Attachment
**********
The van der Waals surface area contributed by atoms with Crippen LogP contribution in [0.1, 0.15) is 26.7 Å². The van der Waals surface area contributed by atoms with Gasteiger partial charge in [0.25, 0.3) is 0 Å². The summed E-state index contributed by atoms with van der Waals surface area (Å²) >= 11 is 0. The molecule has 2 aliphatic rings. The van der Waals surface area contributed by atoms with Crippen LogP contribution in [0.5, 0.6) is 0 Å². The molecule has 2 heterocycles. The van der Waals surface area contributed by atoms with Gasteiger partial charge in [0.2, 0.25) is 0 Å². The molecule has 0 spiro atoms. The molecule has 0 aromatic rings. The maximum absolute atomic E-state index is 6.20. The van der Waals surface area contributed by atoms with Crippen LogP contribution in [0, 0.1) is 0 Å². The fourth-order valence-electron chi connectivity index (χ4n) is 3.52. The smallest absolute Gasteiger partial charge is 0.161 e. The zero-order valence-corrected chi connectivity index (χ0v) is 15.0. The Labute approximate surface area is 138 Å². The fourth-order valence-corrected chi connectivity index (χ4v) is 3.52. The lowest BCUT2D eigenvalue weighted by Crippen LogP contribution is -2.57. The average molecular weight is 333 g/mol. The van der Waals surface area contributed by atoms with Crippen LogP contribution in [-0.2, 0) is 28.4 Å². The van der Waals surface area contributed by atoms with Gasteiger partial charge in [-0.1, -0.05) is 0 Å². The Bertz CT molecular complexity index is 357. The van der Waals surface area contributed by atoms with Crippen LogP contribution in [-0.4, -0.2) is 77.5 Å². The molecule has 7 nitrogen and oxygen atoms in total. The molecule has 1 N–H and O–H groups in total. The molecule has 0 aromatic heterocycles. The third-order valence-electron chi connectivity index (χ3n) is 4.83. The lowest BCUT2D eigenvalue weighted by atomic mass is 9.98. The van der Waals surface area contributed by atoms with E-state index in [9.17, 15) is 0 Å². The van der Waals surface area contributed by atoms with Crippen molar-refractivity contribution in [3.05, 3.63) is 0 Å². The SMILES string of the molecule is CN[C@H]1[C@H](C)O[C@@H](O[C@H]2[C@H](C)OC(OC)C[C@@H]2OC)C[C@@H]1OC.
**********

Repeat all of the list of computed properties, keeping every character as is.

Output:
The van der Waals surface area contributed by atoms with Crippen LogP contribution in [0.1, 0.15) is 26.7 Å². The van der Waals surface area contributed by atoms with Gasteiger partial charge in [0.25, 0.3) is 0 Å². The summed E-state index contributed by atoms with van der Waals surface area (Å²) >= 11 is 0. The molecule has 2 aliphatic rings. The van der Waals surface area contributed by atoms with Crippen LogP contribution in [0.5, 0.6) is 0 Å². The molecule has 2 heterocycles. The van der Waals surface area contributed by atoms with Gasteiger partial charge in [0.2, 0.25) is 0 Å². The molecule has 0 spiro atoms. The molecule has 0 aromatic rings. The maximum absolute atomic E-state index is 6.20. The van der Waals surface area contributed by atoms with Crippen LogP contribution in [0, 0.1) is 0 Å². The fourth-order valence-electron chi connectivity index (χ4n) is 3.52. The smallest absolute Gasteiger partial charge is 0.161 e. The zero-order valence-corrected chi connectivity index (χ0v) is 15.0. The Labute approximate surface area is 138 Å². The fourth-order valence-corrected chi connectivity index (χ4v) is 3.52. The lowest BCUT2D eigenvalue weighted by Crippen LogP contribution is -2.57. The average molecular weight is 333 g/mol. The van der Waals surface area contributed by atoms with Crippen LogP contribution in [-0.2, 0) is 28.4 Å². The van der Waals surface area contributed by atoms with Gasteiger partial charge in [-0.1, -0.05) is 0 Å². The Bertz CT molecular complexity index is 357. The van der Waals surface area contributed by atoms with Crippen LogP contribution in [-0.4, -0.2) is 77.5 Å². The molecule has 7 nitrogen and oxygen atoms in total. The molecule has 1 N–H and O–H groups in total. The molecule has 0 aromatic heterocycles. The third-order valence-electron chi connectivity index (χ3n) is 4.83. The lowest BCUT2D eigenvalue weighted by atomic mass is 9.98. The van der Waals surface area contributed by atoms with E-state index in [9.17, 15) is 0 Å². The van der Waals surface area contributed by atoms with Crippen molar-refractivity contribution in [3.05, 3.63) is 0 Å². The SMILES string of the molecule is CN[C@H]1[C@H](C)O[C@@H](O[C@H]2[C@H](C)OC(OC)C[C@@H]2OC)C[C@@H]1OC.